Adult children get
hungry. If they are training in mixed martial arts, nursing a baby, living on
their own at college, or bored from having just graduated high school, they can
become especially ambitious when visiting their parents refrigerator.
Couple those circumstances (each of which hold true for various of my
offspring) with midlife fiduciary challenges wrought by downsizing, inflation,
and career changes, and up pops a familial conundrum; the kids need to feel
welcome at home, but the grocery budget cant be exceeded.
First, I faced that
perplexity by offering up pots. I made vast quantities of soups,
stews, sauces, lentils, pastas, and braised fruits from scratch. While the
novelty of healthy and of fresh lasted, the crowd
didnt clamor. Subsequently, my grown sons and daughters, some of whom
have children of their own, grew impatient and cried for meat.
Im not opposed to sucking down cuts of two or four-legged farm friends.
Chicken, cows and sheep are, in my esteem meant to be eaten. My problem, in the
aforementioned scenario, though, was that animal-based protein quickly gets
expensive when served in the quantities my dear ones seek. So, I offered them
That grain, as well as
amaranth, spelt, teff, kamut, and a few others, is possessed of a fairly high
level of protein. Also, relative to flesh, its affordable. Accordingly, I
boiled that stuff, baked it, sautéed it with onions, and made casseroles
out of it. Nonetheless, I had few takers. Rather than eat bovid
food, my sons and daughters raided the freezer for the bits of
cloven-hoofed, ruminants that I had planned to reserve
there for future, special occasions.
During my next attempt
to feed the big ones, I tried a compromise; stir-fry. That mostly
wholesome meal features a small amount of hot oil, herbs, lots of vegetables,
and a measure of animal pulp, served over generous amounts of rice (or leftover
quinoa). I figured it would satisfy my off springs carnivorous tendencies
while helping me maintain my fiduciary fidelity.
All initially went
well. My young men and women praised the smells emanating from our kitchen. As
politely as sibling relationships permitted, they assembled for portions.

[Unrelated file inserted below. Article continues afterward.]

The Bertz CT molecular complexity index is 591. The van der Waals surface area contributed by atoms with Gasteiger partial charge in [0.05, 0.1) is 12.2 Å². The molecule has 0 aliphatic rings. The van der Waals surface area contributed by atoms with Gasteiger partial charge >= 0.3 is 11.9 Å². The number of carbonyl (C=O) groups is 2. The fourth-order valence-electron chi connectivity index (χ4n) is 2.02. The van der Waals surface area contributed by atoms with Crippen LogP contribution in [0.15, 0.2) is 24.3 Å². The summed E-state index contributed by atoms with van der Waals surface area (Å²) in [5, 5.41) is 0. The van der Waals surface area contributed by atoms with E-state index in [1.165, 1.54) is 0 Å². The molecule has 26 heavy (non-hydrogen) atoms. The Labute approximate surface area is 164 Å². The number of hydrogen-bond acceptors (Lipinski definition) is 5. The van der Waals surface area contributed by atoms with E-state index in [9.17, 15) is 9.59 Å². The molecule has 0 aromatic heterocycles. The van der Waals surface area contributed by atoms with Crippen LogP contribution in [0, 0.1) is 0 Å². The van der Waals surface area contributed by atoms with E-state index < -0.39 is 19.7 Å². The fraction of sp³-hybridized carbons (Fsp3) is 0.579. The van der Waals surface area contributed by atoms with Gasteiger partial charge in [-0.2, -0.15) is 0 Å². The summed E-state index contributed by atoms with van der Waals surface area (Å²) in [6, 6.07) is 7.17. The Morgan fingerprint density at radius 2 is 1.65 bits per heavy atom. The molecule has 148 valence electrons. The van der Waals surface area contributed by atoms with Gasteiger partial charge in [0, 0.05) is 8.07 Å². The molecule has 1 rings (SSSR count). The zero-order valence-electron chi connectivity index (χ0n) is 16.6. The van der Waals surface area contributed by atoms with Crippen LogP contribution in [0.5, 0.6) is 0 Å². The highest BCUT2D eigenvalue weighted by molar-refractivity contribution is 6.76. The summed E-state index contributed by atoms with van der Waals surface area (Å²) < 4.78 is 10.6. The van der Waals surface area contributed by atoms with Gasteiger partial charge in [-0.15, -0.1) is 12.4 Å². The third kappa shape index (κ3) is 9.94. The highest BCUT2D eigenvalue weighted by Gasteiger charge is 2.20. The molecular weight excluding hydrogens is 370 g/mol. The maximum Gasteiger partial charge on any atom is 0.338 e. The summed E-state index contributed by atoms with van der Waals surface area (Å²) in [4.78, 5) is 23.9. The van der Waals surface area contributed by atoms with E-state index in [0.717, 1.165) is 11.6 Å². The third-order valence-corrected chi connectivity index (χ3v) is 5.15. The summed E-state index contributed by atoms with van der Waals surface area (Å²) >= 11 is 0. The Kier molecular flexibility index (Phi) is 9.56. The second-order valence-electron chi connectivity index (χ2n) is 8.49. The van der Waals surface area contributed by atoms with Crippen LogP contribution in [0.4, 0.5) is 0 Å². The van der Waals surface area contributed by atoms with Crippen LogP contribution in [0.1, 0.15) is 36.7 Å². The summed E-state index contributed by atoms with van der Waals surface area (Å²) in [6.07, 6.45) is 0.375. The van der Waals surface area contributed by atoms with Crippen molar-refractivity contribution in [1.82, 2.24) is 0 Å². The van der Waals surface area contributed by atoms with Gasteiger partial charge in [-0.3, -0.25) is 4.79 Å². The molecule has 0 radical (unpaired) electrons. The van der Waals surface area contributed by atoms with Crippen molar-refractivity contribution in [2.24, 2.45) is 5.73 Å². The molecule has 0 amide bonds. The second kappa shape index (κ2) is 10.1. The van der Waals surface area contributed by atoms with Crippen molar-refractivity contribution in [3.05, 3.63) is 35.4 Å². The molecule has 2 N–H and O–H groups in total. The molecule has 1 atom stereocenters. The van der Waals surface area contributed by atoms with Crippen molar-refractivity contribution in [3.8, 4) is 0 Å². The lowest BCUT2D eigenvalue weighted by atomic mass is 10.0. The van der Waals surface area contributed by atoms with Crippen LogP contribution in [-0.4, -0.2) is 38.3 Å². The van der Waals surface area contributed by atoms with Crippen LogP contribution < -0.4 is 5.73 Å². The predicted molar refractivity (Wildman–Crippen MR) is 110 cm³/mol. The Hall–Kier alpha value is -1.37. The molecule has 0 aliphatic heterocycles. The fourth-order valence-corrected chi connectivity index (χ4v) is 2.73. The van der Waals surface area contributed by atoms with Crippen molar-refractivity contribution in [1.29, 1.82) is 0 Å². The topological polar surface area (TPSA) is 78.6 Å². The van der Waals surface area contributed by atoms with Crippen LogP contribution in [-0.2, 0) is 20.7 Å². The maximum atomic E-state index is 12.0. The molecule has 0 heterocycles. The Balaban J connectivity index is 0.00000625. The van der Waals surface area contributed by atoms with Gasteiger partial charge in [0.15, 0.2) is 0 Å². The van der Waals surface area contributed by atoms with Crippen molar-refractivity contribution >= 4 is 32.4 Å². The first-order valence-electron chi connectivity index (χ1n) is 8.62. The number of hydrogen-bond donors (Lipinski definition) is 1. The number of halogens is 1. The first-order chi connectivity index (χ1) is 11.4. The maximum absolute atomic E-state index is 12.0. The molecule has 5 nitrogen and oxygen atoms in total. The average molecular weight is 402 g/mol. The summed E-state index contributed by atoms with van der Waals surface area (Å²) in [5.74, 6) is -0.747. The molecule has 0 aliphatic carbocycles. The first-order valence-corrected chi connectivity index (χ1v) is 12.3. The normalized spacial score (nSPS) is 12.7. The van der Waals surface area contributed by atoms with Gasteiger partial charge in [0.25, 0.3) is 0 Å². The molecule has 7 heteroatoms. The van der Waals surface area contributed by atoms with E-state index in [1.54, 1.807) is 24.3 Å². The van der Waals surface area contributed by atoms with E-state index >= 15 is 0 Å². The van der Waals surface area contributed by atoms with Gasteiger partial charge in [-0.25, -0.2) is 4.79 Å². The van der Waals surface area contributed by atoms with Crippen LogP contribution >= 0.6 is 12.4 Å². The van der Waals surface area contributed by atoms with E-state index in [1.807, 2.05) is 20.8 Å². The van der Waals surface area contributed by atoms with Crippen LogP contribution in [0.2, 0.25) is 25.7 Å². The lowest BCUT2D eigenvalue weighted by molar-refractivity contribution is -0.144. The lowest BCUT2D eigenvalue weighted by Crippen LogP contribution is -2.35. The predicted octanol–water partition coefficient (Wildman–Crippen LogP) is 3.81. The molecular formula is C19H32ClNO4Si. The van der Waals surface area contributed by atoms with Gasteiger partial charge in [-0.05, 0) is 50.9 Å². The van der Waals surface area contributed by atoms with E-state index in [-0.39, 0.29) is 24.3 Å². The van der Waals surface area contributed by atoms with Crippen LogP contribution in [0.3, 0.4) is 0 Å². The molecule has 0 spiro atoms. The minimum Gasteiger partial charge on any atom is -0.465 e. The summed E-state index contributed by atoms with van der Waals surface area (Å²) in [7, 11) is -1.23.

Thereafter, the scene grew ugly.
My kids insisted,
because they were emerging adults, they could serve themselves. Barking, they
reminded me that they worked, went to university, parented, served in the armed
forces, and more. Surely, I ought to trust them with a spatula. Consequently, I
stood aside and let them regulate the division of goodness.
The first one took more
than half of the stir-frys meat, the second one took seventy-five per
cent of the rest of the meat, and the third took most the rest of the remaining
meat, leaving exactly two tiny strips of meat for the last one and none for my
husband and me. Meanwhile, only some of the vegetables and herbs had been
scooped up and none of the quinoa had been claimed.
After shaking my head
at my grown children, I returned to my scheming. I tried something
The next time that
everyone was home, there were signs posted, in two languages, in the fridge and
in the pantry. I believe that Mommy, Daddy, and the youngest need to eat
choice food as much as do the faster, older children. The signs I made
indicated portion size and warned of dire happenstances than might befall
anyone who failed to heed my very explicit rules. Despite freely uttered grunts
and groans, balance was restored to my familys plates.
These days, everyone
receives a similar amount of dead animal to eat. Everyone can access as much
vegetables and carbs as they desired. No one is emotionally sated, but everyone
is physically full.
The system still needs
some adjustments, however. In the end, all of the roast, some of the salad, and
none of the quinoa gets eaten.